I’ll just say this. Stef Schrader says “our situation is unique.” I don’t blame her really, as that’s a trope in union organizing. Nothing about the situation as described in the comments is unique, most certainly including people claiming that the situation is unique. In fact, all of the complaints I’m seeing from those who oppose the union are absolutely commonplace to organizing efforts, again including the notion that those complaints are unique to that context. In particular, meta-issues of fairness, communication, and transparency as as common to union organizing as you could imagine. So too are the claims that people voting no are themselves deeply committed to unions and organizing in general even as they oppose the current effort in specific. That’s something longtime union organizers hear all the time. None of this means that the complaints are wrong, or that the current union push is a good idea. Like I said, it’s not my business. It also doesn’t mean that people are insincere when they say that they support unions. It just means that frequently a big impediment to a real union is the hypothetical union, the next union, the future union.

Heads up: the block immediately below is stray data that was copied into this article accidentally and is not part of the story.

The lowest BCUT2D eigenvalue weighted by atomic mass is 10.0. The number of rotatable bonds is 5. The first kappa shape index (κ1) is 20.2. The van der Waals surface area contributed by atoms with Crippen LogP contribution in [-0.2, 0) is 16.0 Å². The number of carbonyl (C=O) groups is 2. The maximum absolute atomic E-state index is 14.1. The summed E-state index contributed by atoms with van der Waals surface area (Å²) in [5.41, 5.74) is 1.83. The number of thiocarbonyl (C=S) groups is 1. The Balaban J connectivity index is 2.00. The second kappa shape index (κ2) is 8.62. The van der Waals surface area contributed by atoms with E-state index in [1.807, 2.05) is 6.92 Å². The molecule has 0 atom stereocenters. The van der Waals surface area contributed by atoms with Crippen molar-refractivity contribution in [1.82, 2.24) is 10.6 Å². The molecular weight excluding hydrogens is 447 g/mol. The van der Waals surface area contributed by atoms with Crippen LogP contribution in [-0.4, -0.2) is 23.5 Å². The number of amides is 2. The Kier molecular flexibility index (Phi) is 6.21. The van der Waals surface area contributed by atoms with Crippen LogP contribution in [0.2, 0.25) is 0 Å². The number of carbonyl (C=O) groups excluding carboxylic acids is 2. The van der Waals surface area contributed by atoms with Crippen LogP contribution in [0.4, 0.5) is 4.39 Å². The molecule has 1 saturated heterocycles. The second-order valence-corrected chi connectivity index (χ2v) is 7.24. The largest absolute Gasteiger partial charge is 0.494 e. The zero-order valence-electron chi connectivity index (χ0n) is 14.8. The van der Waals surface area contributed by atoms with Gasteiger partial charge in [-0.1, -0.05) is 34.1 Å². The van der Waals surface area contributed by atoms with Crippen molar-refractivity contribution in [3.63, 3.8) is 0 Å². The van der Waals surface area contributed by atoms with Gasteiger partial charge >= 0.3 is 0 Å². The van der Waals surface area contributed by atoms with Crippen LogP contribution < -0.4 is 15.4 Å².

I guess the union efforts of the 21st century are going to look a lot like those of the 20th.

the problem with experimentation

I thought that this piece by J.K. Trotter on Tom Hardy’s past partial admission, then sort-of-denial of having sexual encounters with other men was interesting. It simultaneously made me feel a little sad that Hardy (or more likely, his people) would feel the need to be aggressive in defining the story, while also making me understand why they would react that way. After all, people made a really big deal about it, as Trotter notes. It demonstrates that, while gay people have faced and continue to face a unique level of discrimination and threat of bodily harm over their sexual identity, there remains something uniquely controversial about same-sex attraction or sex between people who don’t identify as gay. (Or queer, or similar.)